He added that, while he is on leave, he is now negotiating a separation package from the company, but said he will not get into the details, because he does not intend to negotiate in the public.
He pointed out that a big part of the disagreement now with the company stems from the compensation for himself and Cohen.
“Over the past few weeks there have been articles, there have been statements that I have seen, talking about the size of our compensation, and I am just making the point that there is a context to it,” he said.
“Back in 2021 there was a surrender and return to the company of a significant number of shares, something which was made public at the time because the company publicised it,” he continued.
That is in relation to shares valued at $13.8 billion which both Hylton and Cohen were asked to surrender in July 2021 “arising from an approved change to the compensation arrangements” for both, according to a statement to the Jamaica Stock Exchange at the time. The shares were gained as part of compensation for both men tied to the performance of NCB Financial Group.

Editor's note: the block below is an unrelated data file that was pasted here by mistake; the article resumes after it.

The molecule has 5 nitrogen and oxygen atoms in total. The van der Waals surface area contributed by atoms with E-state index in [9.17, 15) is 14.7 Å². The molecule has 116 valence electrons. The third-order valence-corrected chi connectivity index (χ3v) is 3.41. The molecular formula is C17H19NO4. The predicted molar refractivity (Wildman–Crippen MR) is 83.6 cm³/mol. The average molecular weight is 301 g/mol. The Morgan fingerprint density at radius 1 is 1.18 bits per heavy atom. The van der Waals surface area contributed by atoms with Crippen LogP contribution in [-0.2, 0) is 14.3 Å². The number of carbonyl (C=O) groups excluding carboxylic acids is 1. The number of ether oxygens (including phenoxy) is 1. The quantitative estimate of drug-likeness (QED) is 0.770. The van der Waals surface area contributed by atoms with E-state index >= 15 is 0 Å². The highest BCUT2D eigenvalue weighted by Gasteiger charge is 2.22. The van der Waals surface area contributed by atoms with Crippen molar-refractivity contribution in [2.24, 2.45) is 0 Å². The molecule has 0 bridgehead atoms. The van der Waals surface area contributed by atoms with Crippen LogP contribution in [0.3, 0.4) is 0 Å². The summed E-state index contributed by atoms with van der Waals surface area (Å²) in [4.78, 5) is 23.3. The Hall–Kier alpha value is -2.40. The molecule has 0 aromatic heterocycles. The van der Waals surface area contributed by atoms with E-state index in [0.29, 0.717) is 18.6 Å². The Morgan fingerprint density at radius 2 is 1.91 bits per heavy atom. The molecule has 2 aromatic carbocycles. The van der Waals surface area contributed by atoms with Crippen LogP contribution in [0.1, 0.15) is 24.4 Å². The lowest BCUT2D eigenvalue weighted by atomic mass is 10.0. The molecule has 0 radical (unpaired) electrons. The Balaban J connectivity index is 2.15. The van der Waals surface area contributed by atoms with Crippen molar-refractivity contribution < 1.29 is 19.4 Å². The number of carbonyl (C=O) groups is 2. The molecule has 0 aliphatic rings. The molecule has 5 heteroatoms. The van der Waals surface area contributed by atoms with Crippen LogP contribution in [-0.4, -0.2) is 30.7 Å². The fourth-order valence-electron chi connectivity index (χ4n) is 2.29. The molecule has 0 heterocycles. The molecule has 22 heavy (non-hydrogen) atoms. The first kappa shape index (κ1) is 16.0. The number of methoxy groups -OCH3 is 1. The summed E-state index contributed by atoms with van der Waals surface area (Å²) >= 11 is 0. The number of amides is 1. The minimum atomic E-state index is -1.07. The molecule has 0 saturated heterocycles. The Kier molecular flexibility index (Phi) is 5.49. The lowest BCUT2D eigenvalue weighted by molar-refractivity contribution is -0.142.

“I am making the point that that would have influenced the arrangements for our compensation going forward, in as much as we would have needed to be compensated for the surrender as well as to be compensated for getting back the value that we have given in relation to that particular transaction,” Hylton said.
In the last financial year, Hylton’s and Cohen’s compensation package was $3.6 billion.